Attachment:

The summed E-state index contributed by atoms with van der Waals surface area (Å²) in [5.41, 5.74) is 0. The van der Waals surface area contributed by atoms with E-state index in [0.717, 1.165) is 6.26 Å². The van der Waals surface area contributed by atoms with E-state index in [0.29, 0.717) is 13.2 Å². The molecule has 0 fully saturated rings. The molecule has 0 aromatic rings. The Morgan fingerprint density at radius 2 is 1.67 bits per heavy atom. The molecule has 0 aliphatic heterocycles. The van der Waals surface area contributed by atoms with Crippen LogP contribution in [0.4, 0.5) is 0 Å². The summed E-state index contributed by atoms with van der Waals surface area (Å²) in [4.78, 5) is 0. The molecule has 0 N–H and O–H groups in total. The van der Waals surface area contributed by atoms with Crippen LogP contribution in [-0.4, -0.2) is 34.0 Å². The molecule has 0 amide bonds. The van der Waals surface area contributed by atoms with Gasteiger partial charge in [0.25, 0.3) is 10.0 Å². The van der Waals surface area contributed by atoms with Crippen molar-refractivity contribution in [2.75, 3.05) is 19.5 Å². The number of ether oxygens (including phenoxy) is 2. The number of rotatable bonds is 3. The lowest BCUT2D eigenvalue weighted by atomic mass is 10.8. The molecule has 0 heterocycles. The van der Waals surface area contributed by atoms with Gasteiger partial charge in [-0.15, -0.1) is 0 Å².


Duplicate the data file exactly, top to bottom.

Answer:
The summed E-state index contributed by atoms with van der Waals surface area (Å²) in [5.41, 5.74) is 0. The van der Waals surface area contributed by atoms with E-state index in [0.717, 1.165) is 6.26 Å². The van der Waals surface area contributed by atoms with E-state index in [0.29, 0.717) is 13.2 Å². The molecule has 0 fully saturated rings. The molecule has 0 aromatic rings. The Morgan fingerprint density at radius 2 is 1.67 bits per heavy atom. The molecule has 0 aliphatic heterocycles. The van der Waals surface area contributed by atoms with Crippen LogP contribution in [0.4, 0.5) is 0 Å². The summed E-state index contributed by atoms with van der Waals surface area (Å²) in [4.78, 5) is 0. The molecule has 0 N–H and O–H groups in total. The van der Waals surface area contributed by atoms with Crippen LogP contribution in [-0.4, -0.2) is 34.0 Å². The molecule has 0 amide bonds. The van der Waals surface area contributed by atoms with Gasteiger partial charge in [0.25, 0.3) is 10.0 Å². The van der Waals surface area contributed by atoms with Crippen molar-refractivity contribution in [2.75, 3.05) is 19.5 Å². The number of ether oxygens (including phenoxy) is 2. The number of rotatable bonds is 3. The lowest BCUT2D eigenvalue weighted by atomic mass is 10.8. The molecule has 0 heterocycles. The van der Waals surface area contributed by atoms with Gasteiger partial charge in [-0.15, -0.1) is 0 Å².